Three hundred teachers in Chittenden County, Vermont, have gone on strike to demand a two-year agreement with 4 percent annual raises and no increase in the 10 percent share they pay for health care premiums. Negotiators for the school district are calling for a four-year agreement that incorporates 4 percent salary increases, but are insisting that teachers’ portion of health care premiums rise to 15 percent by the final year of the proposed contract.

Strike ends at New York aircraft parts manufacturer

The 150 workers at Goodrich Corporation’s Rome, New York, plant ended their nine-day strike May 7 after ratifying a new five-year labor pact. Jim Montana, president of United Steelworkers Local 4831, declined to reveal the vote tally when telling the Observer-Dispatch, “Nobody wants to be on strike,” and that the workers were “eager to go back to work.”

The new agreement calls for combined annual wage and bonus increases of 2.5 to 3.0 percent per year. Medical premiums will increase by 8 percent in the first year of the new contract and rise to 14 percent by the fifth year.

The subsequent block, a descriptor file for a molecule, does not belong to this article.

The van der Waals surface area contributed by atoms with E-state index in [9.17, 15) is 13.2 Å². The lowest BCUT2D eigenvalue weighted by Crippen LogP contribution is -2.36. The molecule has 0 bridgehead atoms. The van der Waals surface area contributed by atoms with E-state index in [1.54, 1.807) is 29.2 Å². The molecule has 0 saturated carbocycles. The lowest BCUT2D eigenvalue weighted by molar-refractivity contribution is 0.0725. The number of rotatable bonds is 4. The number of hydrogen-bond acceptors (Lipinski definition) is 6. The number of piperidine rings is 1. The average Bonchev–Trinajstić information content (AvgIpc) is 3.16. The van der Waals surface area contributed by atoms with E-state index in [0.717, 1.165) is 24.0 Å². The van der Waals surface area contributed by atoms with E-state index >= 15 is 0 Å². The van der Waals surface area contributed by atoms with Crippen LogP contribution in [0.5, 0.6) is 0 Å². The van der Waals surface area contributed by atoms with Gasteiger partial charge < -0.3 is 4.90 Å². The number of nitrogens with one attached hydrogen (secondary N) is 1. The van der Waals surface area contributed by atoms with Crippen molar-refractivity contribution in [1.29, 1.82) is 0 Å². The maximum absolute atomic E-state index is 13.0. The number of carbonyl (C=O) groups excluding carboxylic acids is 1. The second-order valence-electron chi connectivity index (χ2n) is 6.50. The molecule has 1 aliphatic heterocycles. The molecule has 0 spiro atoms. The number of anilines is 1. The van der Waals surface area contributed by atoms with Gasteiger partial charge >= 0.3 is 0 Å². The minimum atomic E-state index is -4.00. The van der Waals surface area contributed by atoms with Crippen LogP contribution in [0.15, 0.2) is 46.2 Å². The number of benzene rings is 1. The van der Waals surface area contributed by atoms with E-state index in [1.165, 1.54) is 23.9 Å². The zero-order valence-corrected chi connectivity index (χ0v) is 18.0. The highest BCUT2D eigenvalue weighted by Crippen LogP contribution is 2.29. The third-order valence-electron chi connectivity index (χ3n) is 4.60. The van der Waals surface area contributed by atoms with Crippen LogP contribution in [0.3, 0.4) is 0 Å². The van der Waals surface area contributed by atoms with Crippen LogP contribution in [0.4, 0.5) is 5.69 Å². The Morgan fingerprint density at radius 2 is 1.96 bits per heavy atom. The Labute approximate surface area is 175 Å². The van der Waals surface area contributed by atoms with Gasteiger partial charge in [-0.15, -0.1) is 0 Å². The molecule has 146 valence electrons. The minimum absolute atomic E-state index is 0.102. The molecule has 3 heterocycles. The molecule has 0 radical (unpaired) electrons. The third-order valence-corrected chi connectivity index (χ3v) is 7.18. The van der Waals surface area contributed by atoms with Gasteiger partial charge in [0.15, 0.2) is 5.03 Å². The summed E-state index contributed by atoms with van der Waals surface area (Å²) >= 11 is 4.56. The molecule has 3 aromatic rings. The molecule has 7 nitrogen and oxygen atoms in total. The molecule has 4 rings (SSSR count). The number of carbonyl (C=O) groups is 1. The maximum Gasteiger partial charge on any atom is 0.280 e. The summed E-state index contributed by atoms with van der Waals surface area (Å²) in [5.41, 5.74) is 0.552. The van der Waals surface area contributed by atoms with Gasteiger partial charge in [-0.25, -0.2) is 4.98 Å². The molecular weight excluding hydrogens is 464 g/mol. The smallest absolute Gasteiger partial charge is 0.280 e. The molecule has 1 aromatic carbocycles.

Canada

Ontario educational assistants strike

Almost 1,100 educational assistants at the Thames Valley District School Board went on strike on May 11, one day after the breaking off of negotiations. Thames Valley is located west of Toronto and covers urban, suburban and rural communities, including the city of London. The main issue in the dispute is workloads, which have increased due to added duties.

Educational assistants currently get six hours’ pay for each day of work. Their union is demanding that they be paid for seven. The assistants, represented by the Canadian Union of Public Employees (CUPE) Local 4222, work with about 600 high-needs children.